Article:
Nearly two months have passed since the end of the Nationals‘ season, ample time for Ross Detwiler to reflect on his up-and-down season. He reported to Viera last spring having to compete for a spot in the starting rotation. He was moved into the bullpen during spring training. He went through spurts of effectiveness and inconsistency throughout the season, his patchy usage a big factor. And by the end of the season, he was left off the Nationals’ postseason roster against the San Francisco Giants.

“I was extremely disappointed,” said Detwiler by telephone this week from his offseason home near St. Louis, making his first comments about not making the playoff roster. “I know it was a team full of lefties and I thought matchup-wise we would have gone with three lefties if we were trying to match up. I guess they had a different plan. Maybe someone had a better history than me and it came down to two people. I don’t know. I know down the stretch I hadn’t really thrown much in the last two weeks of the season. The last time I remember being in a close game was the day after we clinched [the division]. It was really tough to sit on the sideline and knowing I didn’t have a chance to get out there and watch us lose in the first round again. It was tougher to do that and knowing I couldn’t do anything to help.”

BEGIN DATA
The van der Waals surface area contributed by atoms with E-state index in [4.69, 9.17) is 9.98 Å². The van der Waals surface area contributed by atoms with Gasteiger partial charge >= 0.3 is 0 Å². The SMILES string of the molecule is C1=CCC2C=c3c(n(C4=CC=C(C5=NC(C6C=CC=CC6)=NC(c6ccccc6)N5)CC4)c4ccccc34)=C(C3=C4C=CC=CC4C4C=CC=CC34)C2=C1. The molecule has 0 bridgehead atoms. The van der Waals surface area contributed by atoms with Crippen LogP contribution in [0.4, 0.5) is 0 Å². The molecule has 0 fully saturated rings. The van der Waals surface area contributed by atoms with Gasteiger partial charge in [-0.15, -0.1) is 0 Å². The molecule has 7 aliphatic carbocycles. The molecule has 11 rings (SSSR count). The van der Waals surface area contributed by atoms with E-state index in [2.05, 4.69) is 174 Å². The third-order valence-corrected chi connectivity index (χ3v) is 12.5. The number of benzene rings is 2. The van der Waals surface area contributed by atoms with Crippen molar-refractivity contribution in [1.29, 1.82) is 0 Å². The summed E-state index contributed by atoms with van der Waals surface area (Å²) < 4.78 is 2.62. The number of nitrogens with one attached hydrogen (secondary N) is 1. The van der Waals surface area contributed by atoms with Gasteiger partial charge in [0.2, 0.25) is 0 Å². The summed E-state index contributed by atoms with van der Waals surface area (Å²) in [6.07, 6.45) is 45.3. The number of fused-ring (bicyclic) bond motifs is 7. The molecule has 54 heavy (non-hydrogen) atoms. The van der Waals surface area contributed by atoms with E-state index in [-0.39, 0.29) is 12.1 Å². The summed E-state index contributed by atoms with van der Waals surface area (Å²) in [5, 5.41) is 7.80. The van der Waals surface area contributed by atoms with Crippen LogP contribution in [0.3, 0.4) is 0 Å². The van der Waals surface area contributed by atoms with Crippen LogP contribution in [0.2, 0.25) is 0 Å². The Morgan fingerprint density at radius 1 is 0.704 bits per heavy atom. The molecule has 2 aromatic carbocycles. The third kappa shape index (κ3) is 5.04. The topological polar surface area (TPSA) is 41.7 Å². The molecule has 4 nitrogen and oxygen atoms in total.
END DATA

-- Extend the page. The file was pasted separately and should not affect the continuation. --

Detwiler understands what didn’t work well for him in 2014. He posted a 4.00 ERA and a 94 ERA+. His walk rate jumped up to 3.0 per nine innings, his highest mark since 2009. His 1.413 WHIP was highest among Nationals relievers. He went through stretches of strong pitching followed by ineffectiveness.